Remember the worship staple “Hungry” (I’m falling on my knees/Offering all of me/Jesus, You’re all this heart is living for)? Singer/songwriter/worship leader Kathryn Scott wrote that song. In addition, through the years, Kathryn has also co-written songs recorded by Brian Doerksen and Paul Baloche, among others. The prolific songwriter currently leads worship at a church in Northern Ireland where she and her husband, Alan, serve as senior pastors. Today, we are honored to have Kathryn guest blogging for us! Although worship music continues to evolve, she shares the importance of savoring the old alongside the new.
It was the summer of 1979. I stood on the muddy grass, dressed in pajamas and little Wellington boots, between our trailer and the large tent where my mum was the soloist for evangelistic meetings we toured the U.K. with each year. Every evening the crowd was led in an appeal for salvation, and as hundreds responded with their “yes” to Jesus, the meeting would finish with the hymn “Just As I Am.” I was only four years old, but still remember the impact of hearing that melody and those words… I was undone. I couldn’t understand why I was crying when I didn’t feel sad. That was my first encounter with the presence of Jesus in worship. Ever since, my heart has been completely hooked, not so much on the music, but on the presence of Jesus.
Music is only ever the vehicle; carrying hearts from where they happen to find themselves in any given season or moment right into the throne room of Heaven again — where all gets set straight and put back into place. Jesus is the center. As The Message so beautifully puts it, “everything, absolutely everything, above and below, visible and invisible, rank after rank after rank of angels — everything got started in Him and finds its purpose in Him” (Colossians 1:17). Music is the vehicle, but Jesus and His presence are everything — the reason, the object, the goal and the delight.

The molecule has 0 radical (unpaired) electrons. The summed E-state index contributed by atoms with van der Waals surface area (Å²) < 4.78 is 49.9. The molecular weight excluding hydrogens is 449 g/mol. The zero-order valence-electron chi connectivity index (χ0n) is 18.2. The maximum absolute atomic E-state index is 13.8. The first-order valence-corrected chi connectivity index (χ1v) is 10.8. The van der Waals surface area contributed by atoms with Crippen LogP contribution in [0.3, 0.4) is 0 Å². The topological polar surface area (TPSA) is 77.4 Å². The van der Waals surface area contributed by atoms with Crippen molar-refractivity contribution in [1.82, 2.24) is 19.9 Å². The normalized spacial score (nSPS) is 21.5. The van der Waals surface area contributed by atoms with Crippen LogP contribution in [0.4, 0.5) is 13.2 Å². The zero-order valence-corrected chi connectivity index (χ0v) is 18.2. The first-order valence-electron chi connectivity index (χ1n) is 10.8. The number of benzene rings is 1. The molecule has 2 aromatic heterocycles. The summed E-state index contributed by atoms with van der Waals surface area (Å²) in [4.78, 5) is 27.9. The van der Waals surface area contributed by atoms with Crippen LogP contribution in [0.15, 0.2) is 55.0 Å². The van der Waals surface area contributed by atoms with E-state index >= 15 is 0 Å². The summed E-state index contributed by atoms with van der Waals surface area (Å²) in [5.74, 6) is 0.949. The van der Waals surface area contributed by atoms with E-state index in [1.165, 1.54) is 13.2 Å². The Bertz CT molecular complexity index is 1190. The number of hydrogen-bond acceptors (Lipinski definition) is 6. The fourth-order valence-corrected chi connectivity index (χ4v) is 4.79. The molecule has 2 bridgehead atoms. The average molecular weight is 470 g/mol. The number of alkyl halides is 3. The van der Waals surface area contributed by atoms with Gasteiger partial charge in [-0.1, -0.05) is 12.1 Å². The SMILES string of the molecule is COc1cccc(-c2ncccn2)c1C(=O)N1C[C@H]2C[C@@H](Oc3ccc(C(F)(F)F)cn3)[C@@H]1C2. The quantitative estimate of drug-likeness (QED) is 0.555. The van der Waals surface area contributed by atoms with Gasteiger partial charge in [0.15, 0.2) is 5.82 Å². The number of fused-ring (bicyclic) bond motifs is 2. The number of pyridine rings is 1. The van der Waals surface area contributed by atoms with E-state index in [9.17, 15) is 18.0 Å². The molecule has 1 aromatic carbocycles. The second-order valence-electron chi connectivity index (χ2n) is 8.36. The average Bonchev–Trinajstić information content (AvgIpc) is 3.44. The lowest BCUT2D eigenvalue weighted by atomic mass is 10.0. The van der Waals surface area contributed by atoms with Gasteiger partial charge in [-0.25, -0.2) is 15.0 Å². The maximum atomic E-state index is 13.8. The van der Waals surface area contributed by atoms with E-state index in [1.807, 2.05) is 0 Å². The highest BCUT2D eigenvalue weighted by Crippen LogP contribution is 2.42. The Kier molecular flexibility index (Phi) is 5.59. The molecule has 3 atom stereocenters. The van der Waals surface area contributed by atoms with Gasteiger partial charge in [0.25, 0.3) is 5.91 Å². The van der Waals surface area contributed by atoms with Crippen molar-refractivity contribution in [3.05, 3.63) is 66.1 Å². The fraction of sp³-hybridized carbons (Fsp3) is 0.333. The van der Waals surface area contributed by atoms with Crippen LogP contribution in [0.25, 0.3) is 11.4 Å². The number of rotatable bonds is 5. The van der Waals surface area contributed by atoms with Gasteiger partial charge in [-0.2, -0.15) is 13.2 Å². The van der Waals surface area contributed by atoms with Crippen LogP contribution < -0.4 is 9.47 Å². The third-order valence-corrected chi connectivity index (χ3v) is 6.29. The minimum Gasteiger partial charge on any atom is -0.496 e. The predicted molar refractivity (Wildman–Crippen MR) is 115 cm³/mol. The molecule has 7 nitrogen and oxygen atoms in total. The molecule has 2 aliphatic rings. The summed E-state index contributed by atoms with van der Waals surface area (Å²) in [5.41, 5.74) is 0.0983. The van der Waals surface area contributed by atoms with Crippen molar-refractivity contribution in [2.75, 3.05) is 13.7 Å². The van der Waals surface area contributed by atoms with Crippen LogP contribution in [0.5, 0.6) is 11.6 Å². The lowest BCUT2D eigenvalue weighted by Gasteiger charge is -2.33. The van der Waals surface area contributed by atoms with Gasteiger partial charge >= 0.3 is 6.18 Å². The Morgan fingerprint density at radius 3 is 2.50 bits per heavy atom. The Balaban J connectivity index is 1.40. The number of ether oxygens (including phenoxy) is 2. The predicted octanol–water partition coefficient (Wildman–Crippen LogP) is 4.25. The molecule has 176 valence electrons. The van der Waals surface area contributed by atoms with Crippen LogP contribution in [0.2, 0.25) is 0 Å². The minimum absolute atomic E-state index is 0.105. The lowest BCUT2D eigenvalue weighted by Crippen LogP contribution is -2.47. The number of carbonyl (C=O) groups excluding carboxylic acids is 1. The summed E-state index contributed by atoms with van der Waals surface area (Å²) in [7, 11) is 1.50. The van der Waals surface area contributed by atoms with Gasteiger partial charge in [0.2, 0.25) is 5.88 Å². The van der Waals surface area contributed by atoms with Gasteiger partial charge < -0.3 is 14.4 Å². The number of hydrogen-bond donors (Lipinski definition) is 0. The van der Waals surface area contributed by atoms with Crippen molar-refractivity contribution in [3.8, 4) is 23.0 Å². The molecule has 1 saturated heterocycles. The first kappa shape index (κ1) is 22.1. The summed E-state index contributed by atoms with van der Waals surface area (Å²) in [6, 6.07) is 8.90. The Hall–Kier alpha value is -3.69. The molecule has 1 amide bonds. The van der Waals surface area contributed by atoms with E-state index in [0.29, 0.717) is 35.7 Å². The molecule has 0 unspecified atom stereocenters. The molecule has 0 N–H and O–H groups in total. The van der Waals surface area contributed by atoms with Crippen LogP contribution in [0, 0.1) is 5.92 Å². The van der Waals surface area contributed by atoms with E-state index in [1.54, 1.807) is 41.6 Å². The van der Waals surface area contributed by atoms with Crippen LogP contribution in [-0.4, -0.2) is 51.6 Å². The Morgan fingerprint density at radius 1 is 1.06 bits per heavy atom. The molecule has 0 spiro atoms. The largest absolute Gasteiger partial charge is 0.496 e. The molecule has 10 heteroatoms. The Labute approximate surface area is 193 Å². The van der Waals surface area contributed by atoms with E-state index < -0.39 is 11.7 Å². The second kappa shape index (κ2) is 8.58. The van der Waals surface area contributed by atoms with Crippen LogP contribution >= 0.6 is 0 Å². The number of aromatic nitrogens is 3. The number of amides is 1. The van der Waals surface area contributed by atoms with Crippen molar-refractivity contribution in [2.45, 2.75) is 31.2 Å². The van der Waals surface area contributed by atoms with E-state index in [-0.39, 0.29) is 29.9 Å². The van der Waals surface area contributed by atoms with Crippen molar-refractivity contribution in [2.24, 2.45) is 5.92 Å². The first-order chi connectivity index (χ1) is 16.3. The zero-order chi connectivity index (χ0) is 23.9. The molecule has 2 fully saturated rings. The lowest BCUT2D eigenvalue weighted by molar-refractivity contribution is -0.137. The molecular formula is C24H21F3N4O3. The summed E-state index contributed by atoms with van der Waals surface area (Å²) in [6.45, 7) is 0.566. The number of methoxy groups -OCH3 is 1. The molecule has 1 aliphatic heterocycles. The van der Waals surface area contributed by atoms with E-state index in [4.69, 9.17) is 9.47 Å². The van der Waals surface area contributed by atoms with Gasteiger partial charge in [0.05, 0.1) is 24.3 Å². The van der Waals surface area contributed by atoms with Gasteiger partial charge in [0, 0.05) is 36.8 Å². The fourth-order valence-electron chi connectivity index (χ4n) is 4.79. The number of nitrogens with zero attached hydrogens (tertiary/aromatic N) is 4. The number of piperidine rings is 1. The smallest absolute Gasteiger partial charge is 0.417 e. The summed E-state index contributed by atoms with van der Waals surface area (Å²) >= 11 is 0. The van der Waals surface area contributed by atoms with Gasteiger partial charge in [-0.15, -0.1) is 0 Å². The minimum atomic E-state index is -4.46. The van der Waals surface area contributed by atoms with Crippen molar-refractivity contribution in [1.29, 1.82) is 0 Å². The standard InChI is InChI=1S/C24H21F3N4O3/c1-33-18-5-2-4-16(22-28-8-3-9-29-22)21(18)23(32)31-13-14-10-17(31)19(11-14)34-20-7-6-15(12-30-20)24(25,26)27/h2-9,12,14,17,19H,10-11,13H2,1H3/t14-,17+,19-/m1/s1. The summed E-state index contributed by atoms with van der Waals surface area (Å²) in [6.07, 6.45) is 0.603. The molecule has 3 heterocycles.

There have certainly been many changes in worship writing over the years; the last 40 in particular. I always loved singing awe-inspiring hymns about God, but then to be given the language of intimate conversation with the same King who so captivated me — that took my journey in worship to depths I had no idea were available. I could not be more grateful.
One of the things I love; however, being a songwriter and a senior pastor, a worship leader and a teacher, is this — we need the old just as much as we need the new. Especially now that the pendulum has firmly swung to the “intimate,” where we can engage with the Lord in such a tangible heart-to-heart way, the old hymns are an even richer heritage. If we fill our worship sets only with our songs of response and conversation, we will be left to fill in the blanks about who God is and how He moves. But that is not up for grabs in the realm of our imagination. The character of God is solid; it is unshifting truth that blows fresh wind into the sails of our souls and changes the trajectory of broken lives. We need to sing songs that declare God’s character and the wonder of His ways. We need the poetry of years ago as well as the fresh breath of today’s songs.
As for the future of worship, that remains unchanged. It has always been solely wrapped in the person and presence of Jesus, regardless of the music we choose to write or sing. One day every knee will bow…
Kathryn releases her brand-new EP, Sing on the Battlefield, this week! The album will be available on iTunes tomorrow, and she’ll be chatting with fans live on her Facebook page and Twitter account tomorrow (Sept. 9) at 10 a.m. and 4 p.m. CST. For more info, visit www.kathrynscott.org.